My ProcessRequest method calls the StartDownload method. You can see the entire listing for Download.ashx in Listing 2, but let's go over the code shown above.

My method receives the name of the file as well as the HttpContext. From here, all I'm doing is clearing out the response buffer, essentially eliminating anything from the request that got me here in the first place, setting up a new header, and then setting up the content type. The content type is standard "content type" notation that you see in many constructs today. Finally, I'm just spitting out the file (prefaced with the path) using the WriteFile method. The end result is the user receiving an "Open or Save As" window.

Notice that I'm using WriteFile to stream out the zip file, as opposed to redirecting the user to the zip file using Response.Redirect. If I use the latter method, the FileDenialHandler kicks in and sends the user to the "access denied" page instead.

Using this technique, clever users can browse directly to the Download.ashx file but they're not going to get around the security checks. And if they try to browse directly to the zip file, they get redirected to the "access denied" page by the FileDenialHandler handler.

Pretty simple when you think about it.

Note the differences in the two types of handlers. One is a standard C# (or VB.NET) class that you can place in an external component. This is great if you need to write reusable handlers because you can compile them all into one DLL and share them among your sites. Of course, you need to register these in the web.config as I showed you earlier. The other type is an ASHX and you add it to your Web site just like one of its ASPX pages. In fact, you can probably accomplish something very similar to what I'm doing with Download.ashx with an ASPX page, but the ASHX handlers are a much cleaner solution and not subject to the page life cycle a standard ASPX page goes through.

Other Uses for Handlers
Custom HTTP handlers have many other uses too. In my site, I'm using a pretty slick method of syndicating the contents of some of my business collections and I do that by browsing to an "rss" location. I registered the "rss" extension in IIS so it gets routed through ASP.NET. Then I created a custom handler to intercept all rss URLs and figure out what XML to stream out. Hey! that would make another pretty cool article!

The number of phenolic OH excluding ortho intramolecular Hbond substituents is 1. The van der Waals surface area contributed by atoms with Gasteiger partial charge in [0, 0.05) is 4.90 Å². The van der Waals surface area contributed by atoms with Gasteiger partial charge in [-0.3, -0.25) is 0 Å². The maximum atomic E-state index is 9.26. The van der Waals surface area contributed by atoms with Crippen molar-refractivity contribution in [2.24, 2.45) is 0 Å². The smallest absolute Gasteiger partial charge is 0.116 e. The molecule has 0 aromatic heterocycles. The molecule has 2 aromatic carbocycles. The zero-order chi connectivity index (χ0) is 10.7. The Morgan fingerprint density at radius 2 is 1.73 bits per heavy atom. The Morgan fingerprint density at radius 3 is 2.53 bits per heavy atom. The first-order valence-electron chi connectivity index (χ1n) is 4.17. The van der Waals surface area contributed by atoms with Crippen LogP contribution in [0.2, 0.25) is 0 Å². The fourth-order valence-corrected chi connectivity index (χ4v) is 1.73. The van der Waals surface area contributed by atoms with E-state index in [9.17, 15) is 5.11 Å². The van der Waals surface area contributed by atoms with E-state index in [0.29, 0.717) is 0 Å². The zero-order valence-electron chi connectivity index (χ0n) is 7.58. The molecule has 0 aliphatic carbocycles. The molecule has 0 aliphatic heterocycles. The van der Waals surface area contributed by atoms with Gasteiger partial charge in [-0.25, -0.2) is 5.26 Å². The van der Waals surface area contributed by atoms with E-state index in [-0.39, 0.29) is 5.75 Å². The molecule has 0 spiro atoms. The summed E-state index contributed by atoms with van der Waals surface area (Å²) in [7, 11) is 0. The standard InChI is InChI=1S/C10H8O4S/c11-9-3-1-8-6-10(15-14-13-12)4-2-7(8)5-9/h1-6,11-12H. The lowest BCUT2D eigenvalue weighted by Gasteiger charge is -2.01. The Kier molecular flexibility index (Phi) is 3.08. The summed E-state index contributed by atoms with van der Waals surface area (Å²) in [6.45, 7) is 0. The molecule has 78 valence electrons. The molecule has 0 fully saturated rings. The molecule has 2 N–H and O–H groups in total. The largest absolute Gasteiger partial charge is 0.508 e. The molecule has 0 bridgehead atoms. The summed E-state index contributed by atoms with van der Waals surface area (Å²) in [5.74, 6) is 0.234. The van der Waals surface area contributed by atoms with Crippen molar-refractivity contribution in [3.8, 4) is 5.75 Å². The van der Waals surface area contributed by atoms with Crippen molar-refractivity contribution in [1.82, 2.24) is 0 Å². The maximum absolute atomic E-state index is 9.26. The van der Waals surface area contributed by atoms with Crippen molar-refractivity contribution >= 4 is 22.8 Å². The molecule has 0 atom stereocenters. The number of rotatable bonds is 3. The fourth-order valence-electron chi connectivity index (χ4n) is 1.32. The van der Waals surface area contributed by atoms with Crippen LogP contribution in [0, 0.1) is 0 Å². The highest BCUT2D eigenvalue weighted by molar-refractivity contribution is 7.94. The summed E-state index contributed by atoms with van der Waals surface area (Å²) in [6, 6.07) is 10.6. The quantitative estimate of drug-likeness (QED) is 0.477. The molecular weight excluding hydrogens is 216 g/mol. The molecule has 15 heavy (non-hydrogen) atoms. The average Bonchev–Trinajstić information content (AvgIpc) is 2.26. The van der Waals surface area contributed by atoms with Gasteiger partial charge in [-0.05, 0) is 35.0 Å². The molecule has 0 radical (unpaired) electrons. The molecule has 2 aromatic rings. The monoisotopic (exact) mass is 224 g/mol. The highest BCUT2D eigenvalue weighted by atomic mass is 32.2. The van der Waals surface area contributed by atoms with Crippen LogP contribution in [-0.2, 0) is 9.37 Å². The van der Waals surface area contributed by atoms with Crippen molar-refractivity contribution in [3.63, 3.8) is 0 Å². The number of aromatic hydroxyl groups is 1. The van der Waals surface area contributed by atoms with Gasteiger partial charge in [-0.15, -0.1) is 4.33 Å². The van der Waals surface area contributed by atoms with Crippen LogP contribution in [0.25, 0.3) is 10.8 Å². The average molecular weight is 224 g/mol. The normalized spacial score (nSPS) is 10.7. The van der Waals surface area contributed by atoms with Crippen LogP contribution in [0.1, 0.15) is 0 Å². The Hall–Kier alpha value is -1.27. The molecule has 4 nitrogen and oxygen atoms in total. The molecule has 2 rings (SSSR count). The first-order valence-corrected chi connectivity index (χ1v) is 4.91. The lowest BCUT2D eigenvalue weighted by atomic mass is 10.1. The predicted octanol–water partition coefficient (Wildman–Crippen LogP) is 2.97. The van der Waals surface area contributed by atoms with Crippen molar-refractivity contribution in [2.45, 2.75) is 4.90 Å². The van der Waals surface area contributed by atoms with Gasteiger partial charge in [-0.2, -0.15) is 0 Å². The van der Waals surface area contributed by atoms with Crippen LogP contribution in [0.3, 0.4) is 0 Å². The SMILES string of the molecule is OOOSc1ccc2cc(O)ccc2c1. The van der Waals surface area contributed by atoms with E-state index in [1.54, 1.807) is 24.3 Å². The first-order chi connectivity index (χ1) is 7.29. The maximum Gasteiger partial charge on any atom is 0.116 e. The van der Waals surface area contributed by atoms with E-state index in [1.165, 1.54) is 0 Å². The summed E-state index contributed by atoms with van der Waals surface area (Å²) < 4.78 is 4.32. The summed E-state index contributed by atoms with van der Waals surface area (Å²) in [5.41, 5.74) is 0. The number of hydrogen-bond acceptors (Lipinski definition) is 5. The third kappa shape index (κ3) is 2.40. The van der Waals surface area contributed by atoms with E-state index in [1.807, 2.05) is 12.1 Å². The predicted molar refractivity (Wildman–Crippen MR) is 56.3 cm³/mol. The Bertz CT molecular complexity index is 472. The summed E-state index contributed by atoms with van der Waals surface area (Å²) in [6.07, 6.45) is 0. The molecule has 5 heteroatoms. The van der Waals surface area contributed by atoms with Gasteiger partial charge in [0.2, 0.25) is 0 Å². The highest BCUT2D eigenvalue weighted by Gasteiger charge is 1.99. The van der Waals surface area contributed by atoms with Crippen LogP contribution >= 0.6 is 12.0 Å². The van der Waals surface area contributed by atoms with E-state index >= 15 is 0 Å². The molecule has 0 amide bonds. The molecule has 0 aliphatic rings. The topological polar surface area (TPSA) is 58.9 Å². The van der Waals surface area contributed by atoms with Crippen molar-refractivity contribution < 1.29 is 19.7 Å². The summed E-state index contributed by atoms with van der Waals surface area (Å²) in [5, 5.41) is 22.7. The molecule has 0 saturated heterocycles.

Another use includes intercepting all image files and embedding a watermark in them. The possibilities are endless, so use your imagination.

Of all the approaches used to secure file downloading in ASP.NET, using HTTP handlers is the most effective and the most elegant. Using it with the combination of techniques I've shown you here not only ensures tight security from unauthorized users, but also grants you absolute control over how things happen when a user attempts a file download. Now, remember that once the file is in the possession of the user, there's nothing stopping them from giving it out to someone else, so you must have some kind of licensing and registration built into your product—but that's the topic for another article.



Miguel A. Castro is President of InfoTek Consulting Group, Inc., a professional consulting firm that specializes in architecting, designing, and developing solutions using Microsoft .NET technologies. His VB background goes all the way back to 1.0. Miguel's focus for the last couple of years has been the .NET Framework and languages; he is fluent in both VB .NET and C#. His programming experience goes back 20 years when he started on TRS-80s, Apple IIs, and Atari 800 computers. Miguel lives in Lincoln Park, New Jersey with his wife Elena and his daughter Victoria.